Clark County School District
Clark County School District’s financial woes continue. It’s unsurprising, given the districts record of wasteful spending and financial mismanagement. (Click here to read more) The Districts most recent budget shortfall is forcing Superintendent Jesus Jara to make some decisions that are sure to leave pretty much everyone unhappy. (Read more)
One of the biggest reasons CCSD continually finds itself in a budget crisis — despite receiving increased funding in the last legislative session — is that, like all of public education, it is almost entirely focused on the amount being spent rather than how it is being spent. (Read more) And the “how” is a much bigger problem. America’s public education model is a one-size-fits-all, factory-style, approach to teaching — and it’s increasingly putting America’s young generations at risk. (Read more)
The Nevada DMV has already wasted $25 million in a failed attempt to upgrade its computer system. The tale initially looked like a story of utter incompetence and negligence. As the story has unfolded, however, we’re quickly finding out that such “incompetence” could very well be blatant corruption. (Read more) And don’t forget: Nevada’s 2019 legislature just recently extended the DMV transaction fee that was supposed to fund this boondoggled tech-upgrade. So this corruption and waste continues to cost Nevadans.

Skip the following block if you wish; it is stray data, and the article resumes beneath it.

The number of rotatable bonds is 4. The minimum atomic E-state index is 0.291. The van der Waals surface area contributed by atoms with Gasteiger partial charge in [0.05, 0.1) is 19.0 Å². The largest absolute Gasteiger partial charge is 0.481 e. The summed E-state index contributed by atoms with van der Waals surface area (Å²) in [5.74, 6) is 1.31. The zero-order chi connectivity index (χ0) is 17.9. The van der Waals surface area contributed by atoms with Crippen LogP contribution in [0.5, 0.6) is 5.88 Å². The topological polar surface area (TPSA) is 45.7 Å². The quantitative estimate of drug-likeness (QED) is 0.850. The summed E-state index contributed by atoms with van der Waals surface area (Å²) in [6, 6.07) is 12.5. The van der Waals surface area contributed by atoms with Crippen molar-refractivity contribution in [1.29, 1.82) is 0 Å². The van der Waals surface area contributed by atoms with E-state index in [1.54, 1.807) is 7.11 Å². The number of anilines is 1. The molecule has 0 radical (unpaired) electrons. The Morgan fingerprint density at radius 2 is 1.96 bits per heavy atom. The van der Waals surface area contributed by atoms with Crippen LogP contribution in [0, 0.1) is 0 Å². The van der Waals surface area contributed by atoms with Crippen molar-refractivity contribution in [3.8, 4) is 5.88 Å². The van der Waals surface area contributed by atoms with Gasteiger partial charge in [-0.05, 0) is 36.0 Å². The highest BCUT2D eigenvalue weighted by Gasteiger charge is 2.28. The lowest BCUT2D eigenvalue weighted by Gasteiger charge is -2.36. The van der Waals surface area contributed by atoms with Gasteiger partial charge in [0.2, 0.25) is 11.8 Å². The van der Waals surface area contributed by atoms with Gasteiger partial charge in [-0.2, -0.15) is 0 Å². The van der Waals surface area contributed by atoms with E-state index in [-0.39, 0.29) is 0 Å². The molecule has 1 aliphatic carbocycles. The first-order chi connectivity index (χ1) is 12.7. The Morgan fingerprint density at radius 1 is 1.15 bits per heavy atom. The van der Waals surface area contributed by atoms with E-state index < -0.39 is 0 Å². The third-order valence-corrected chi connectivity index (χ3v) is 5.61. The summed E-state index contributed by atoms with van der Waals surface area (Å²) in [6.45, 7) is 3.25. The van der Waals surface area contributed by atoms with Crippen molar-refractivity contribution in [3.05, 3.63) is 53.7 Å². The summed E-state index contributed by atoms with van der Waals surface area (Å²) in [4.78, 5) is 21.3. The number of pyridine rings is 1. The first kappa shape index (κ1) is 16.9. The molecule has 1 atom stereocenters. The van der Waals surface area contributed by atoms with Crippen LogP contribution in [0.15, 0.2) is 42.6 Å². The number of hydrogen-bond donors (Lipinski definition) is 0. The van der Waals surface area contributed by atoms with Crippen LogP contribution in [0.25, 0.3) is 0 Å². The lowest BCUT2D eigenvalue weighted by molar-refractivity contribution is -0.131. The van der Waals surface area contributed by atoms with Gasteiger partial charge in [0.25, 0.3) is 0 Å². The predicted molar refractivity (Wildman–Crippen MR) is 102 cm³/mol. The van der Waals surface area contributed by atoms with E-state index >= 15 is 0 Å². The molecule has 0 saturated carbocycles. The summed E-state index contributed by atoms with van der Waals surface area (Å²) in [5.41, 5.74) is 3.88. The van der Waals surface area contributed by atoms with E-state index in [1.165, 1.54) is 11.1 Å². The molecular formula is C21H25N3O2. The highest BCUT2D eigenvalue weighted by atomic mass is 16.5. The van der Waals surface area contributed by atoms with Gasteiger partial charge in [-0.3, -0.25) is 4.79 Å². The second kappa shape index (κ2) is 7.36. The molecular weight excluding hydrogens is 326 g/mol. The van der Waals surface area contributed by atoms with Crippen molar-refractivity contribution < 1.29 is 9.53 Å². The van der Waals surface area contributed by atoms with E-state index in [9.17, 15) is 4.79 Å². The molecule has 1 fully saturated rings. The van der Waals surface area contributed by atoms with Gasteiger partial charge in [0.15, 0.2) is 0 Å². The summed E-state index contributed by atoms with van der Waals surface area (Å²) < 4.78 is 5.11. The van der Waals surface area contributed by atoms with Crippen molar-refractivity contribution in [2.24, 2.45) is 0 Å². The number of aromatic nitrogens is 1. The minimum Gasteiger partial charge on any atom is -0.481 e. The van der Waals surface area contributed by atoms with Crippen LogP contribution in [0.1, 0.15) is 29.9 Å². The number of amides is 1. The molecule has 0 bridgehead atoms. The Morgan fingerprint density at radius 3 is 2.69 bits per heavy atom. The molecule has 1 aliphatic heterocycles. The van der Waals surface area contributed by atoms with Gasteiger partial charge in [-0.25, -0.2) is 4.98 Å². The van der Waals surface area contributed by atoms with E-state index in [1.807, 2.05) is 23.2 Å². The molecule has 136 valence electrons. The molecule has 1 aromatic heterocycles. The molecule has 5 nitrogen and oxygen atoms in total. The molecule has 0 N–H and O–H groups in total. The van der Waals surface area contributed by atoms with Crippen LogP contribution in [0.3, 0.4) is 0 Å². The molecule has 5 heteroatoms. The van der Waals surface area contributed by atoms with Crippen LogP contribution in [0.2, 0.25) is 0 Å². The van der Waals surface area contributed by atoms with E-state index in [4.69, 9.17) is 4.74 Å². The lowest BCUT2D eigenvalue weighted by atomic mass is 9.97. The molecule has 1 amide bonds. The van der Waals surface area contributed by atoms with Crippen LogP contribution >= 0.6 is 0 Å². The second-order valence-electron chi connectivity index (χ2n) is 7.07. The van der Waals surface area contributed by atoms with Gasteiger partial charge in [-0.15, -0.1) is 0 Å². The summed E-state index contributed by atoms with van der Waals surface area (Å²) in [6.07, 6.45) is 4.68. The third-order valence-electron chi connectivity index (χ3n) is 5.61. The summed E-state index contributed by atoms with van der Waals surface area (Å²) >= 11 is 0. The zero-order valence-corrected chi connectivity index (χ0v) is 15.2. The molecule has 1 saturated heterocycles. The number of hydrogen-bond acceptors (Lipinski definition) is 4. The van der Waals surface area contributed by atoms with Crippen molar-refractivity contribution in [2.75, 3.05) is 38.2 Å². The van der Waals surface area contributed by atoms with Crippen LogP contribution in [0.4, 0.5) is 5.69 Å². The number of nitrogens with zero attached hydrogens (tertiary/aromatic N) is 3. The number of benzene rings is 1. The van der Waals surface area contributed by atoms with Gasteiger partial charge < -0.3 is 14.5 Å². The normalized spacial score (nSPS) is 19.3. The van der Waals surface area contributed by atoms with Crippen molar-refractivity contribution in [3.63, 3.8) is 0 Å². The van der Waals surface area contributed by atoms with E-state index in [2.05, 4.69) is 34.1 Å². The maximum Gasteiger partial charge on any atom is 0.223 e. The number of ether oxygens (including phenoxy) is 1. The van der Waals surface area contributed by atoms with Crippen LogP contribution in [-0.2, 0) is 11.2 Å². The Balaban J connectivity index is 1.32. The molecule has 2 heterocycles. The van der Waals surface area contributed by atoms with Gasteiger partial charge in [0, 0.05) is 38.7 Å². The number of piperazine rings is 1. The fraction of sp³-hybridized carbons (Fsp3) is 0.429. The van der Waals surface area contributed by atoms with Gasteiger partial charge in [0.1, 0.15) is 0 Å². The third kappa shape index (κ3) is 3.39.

Even without any proposed “Medicare for all” or single-payer healthcare reform, federal healthcare spending is already gobbling up more and more of the federal budget. Currently, the Department of Health and Human Services spends more than $100 billion per month. In May of this year alone, the department spent $146.5 billion. That works out to be $4.9 billion per day, or $3.28 million per minute. And most of that — more than 80 percent — is spent on existing Medicare and Medicaid liabilities. (Read more)
Taxes, fines and fees are bad enough. When those revenue mechanisms begin to greatly infringe on people’s constitutional rights, it becomes outrageous. When Jim Ficken left town to care for his recently deceased mother’s estate, he failed to hire someone to cut the grass at his Florida home during his absence. When he returned some time later, he learned that the city had been fining him on a daily basis for not tending to his yard. In total, he owed the city almost $30,000 in penalties, and the city is currently trying to foreclose on his house. (Watch the video)